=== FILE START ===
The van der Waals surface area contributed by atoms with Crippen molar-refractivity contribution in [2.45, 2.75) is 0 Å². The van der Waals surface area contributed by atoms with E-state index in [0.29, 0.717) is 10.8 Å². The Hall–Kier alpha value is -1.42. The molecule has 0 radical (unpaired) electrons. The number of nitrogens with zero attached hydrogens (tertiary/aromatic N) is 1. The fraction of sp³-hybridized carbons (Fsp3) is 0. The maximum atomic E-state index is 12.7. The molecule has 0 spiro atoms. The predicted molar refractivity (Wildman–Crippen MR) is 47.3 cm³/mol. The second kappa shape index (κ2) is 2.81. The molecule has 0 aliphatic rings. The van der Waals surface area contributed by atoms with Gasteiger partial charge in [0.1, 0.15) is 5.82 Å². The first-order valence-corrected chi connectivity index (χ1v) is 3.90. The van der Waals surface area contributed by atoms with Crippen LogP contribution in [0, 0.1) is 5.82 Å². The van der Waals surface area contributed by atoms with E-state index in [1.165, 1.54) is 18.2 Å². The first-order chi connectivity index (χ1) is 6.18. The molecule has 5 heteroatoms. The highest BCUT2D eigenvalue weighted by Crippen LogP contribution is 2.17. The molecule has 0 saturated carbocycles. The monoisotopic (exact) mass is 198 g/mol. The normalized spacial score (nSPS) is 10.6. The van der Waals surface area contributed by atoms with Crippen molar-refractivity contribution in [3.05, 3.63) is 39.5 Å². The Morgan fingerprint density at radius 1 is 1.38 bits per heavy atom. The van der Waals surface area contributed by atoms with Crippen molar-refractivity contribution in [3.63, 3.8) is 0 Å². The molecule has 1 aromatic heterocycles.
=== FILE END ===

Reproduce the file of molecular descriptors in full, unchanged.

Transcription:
The van der Waals surface area contributed by atoms with Crippen molar-refractivity contribution in [2.45, 2.75) is 0 Å². The van der Waals surface area contributed by atoms with E-state index in [0.29, 0.717) is 10.8 Å². The Hall–Kier alpha value is -1.42. The molecule has 0 radical (unpaired) electrons. The number of nitrogens with zero attached hydrogens (tertiary/aromatic N) is 1. The fraction of sp³-hybridized carbons (Fsp3) is 0. The maximum atomic E-state index is 12.7. The molecule has 0 spiro atoms. The predicted molar refractivity (Wildman–Crippen MR) is 47.3 cm³/mol. The second kappa shape index (κ2) is 2.81. The molecule has 0 aliphatic rings. The van der Waals surface area contributed by atoms with Gasteiger partial charge in [0.1, 0.15) is 5.82 Å². The first-order valence-corrected chi connectivity index (χ1v) is 3.90. The van der Waals surface area contributed by atoms with Crippen LogP contribution in [0, 0.1) is 5.82 Å². The van der Waals surface area contributed by atoms with E-state index in [1.165, 1.54) is 18.2 Å². The first-order chi connectivity index (χ1) is 6.18. The molecule has 5 heteroatoms. The highest BCUT2D eigenvalue weighted by Crippen LogP contribution is 2.17. The molecule has 0 saturated carbocycles. The monoisotopic (exact) mass is 198 g/mol. The normalized spacial score (nSPS) is 10.6. The van der Waals surface area contributed by atoms with Crippen molar-refractivity contribution in [3.05, 3.63) is 39.5 Å². The Morgan fingerprint density at radius 1 is 1.38 bits per heavy atom. The van der Waals surface area contributed by atoms with Crippen molar-refractivity contribution in [3.63, 3.8) is 0 Å². The molecule has 1 aromatic heterocycles.